Baptizing the cat! Catholic Church vs. a child with autism

Bird has a test tomorrow in CCD.  Yes, an actual test not quiz but a test that if passed will mean he has finished with yet another year of CCD and if failed means that he has 3 more weeks of CCD and potentially the chance to do this all over again next year.  Yes, our church puts new meaning to “taking yourself to seriously.”  Most of my friends at other churches were stunned that they gave a test and that you could fail.  This however, is the same church that did not want Bird to take communion and sent a Priest down from Baltimore to make sure he knew mortal from venial as if most 7 year old do understand mortal from venial!

While studying for this test I found a number of things that did not make sense to Bird.  So much of the complex language of religion needed to be gone over that it was a great experience for both of us.

We sat side by side and did a mock confession where I was the priest and Bird the sinner.  I made up sins for him so I would not violate his trusting nature.  I drew pictures of a person, coffin, a heart to represent the soul and we discussed mortal from immortal we also talked about Percy Jackson and the Gods and how they were immortal.  Then we took a stuffed animal cat and did a baptism in my bathroom to talk about washing away original sin, Adam and Eve and others acts as a Catholic.  All of these things will contribute to having a Bird who understands more about the God and the world around him.  While I disagree with many things in the church I think religion is important for most people and love of God is important to Bird and I.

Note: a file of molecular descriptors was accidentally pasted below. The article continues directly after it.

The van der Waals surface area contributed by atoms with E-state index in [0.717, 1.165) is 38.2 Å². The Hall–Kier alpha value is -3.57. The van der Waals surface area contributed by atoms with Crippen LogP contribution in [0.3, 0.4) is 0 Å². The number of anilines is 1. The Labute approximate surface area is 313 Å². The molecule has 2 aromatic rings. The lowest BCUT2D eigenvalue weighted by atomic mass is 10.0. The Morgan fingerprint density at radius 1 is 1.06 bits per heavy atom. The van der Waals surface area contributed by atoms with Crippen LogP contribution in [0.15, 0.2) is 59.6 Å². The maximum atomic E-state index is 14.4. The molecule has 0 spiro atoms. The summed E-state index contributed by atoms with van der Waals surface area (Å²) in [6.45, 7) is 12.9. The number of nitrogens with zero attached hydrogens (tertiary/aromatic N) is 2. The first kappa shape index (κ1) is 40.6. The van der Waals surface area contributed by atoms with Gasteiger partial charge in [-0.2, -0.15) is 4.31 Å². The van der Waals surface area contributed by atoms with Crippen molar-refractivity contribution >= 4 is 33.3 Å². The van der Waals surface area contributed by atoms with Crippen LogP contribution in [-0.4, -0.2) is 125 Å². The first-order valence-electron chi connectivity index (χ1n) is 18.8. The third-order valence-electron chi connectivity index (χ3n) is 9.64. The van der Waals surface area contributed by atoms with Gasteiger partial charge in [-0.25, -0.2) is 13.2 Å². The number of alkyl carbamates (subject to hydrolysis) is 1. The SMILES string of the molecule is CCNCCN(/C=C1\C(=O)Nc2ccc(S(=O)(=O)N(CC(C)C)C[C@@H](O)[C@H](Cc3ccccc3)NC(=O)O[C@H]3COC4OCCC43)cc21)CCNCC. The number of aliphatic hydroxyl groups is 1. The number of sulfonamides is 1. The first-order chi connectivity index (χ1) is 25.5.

Scouts had the same affect on us.  Bird and I spend a lot of time discussing things during the many home assignments that he had for badges.  The time was really well spend and I am grateful to find more things that he is confused about or simply does not know.

We have a track meet and lego league today (I could kill my husband for scheduling lego league on Mothers Day) and both are more opportunities for understanding.

While exhausting putting your child into society to learn and grow are vital.

Last night at Eleanor Lawerence Park we had a mother’s day lecture (yes, it was a Saturday night) on raptors.  Bird asked the naturalist “Where is his tickle spot?” referring to a pretty hateful Bard Owl that was trying to bite the naturalist repeatedly and staring at his neck so that he could (according to the naturalist) “kill me.”  While I was horribly embarrassed the naturalist said he was unwilling to find out and all had a good laugh.

I submit that exposure alone can change the lives of kids with autism and that it is worth it!


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